In my last post, “Is God Black Like Me?” I shared my personal experience reconciling the contextual history of being Black with my belief in Jesus Christ as Lord and Savior. Following that post nine members of Emmanuel African Methodist Episcopal Church, affectionately known as Mother Emmanuel Church, were slain during their weekly Bible study. It was a sobering moment not only for the faith community, but also the nation as a whole. Deepening the blow are subsequent reports of arson in churches across the South.
In light of the recent events, I would like to pivot on the topic of race to humbly offer practical tips on how we—the collective church—can move from discussing how to simply create dialogue about race to being on the front lines of racial reconciliation in our country and, ultimately (optimistically), our world.
To help frame our approach with racial discord I would like to first offer a commonly overlooked reminder: Before the work of Christ we were—whether Black, White, Hispanic, or Asian—the oppressed minority. In antiquity, if people were not born of pure Jewish blood, they were cast as a Gentile, existing outside any echelon of political and theological standing in society. It was God’s grace that tore back the veil of dogma, pragmatism, and oppressive barriers through the atonement of Jesus. And because of that grace each of us can be saved from a life of spiritual death. God opened the expanse of His kingdom to welcome us in. And He calls us to the same level of benevolence.
So why then do we not hold this truth as central to our treatment of those whose complexions differ?
Perhaps we do not understand the depth of grace we have at our disposal. I came to Christ when I saw the unwavering persistence of His love for me. Jesus’ death on the cross, the promise of the Holy Spirit, the gift of eternity, the redemption of my broken life and heart buckled me to my needs in gratitude. Not only did I begin to see myself through a new lens; I saw others with fresh eyes too. God began softening my heart toward what softens His heart. At the top of that list are His people.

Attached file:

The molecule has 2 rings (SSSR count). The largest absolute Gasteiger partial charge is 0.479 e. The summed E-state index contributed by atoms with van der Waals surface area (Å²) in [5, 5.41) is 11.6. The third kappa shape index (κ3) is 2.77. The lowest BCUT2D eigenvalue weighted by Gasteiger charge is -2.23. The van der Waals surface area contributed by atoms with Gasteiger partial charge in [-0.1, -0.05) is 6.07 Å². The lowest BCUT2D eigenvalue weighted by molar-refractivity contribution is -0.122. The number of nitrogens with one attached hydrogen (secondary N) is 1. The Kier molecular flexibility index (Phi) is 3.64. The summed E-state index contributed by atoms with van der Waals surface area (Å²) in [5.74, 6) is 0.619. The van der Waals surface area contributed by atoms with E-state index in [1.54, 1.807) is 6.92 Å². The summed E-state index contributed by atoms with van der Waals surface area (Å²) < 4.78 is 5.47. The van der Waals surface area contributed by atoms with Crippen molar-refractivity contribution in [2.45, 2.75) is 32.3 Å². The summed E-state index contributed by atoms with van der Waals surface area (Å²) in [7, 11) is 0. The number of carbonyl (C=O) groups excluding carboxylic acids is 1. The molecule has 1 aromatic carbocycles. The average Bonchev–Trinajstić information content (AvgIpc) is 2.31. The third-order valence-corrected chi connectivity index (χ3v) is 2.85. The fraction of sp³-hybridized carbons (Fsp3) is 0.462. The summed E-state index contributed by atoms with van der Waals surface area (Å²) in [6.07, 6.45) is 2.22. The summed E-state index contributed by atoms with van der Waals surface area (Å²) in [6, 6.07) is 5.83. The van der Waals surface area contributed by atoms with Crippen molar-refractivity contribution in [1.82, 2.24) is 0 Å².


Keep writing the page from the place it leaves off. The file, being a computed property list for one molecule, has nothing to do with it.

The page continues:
There is no better way to illustrate how God opened my eyes to grace than by recounting my experience with a close friend’s struggle with homosexuality. My friend, “Pam,” spent most of her young adult life ostracized by her family because of her sexual orientation. Her church community expressed their disdain of her choices and ousted her from the spiritual family. While I did not understand her personal struggle, I empathized with the unfair judgments that were passed on Pam simply because of who she was. It was through our friendship—a friendship filled with challenging, opposing views—I learned to look past our differences and see Pam as a child saved by God’s grace. I learned to see Pam as a woman, who, like me, had fears, hopes, and dreams and desperately needed God’s love.
I also learned to be like Jesus in Pam’s life by laying down my personal biases to show her unconditional love in the face of my inability to understand what made her different from me. I decided to remain a consistent friend to her, even if she was gay. We had the hard conversations about God’s intention and sexuality; and we prayed together when our human frailty could bring us no closer to mutual understanding. Our friendship has since blossomed to one where authenticity, agape love, and compassion run free.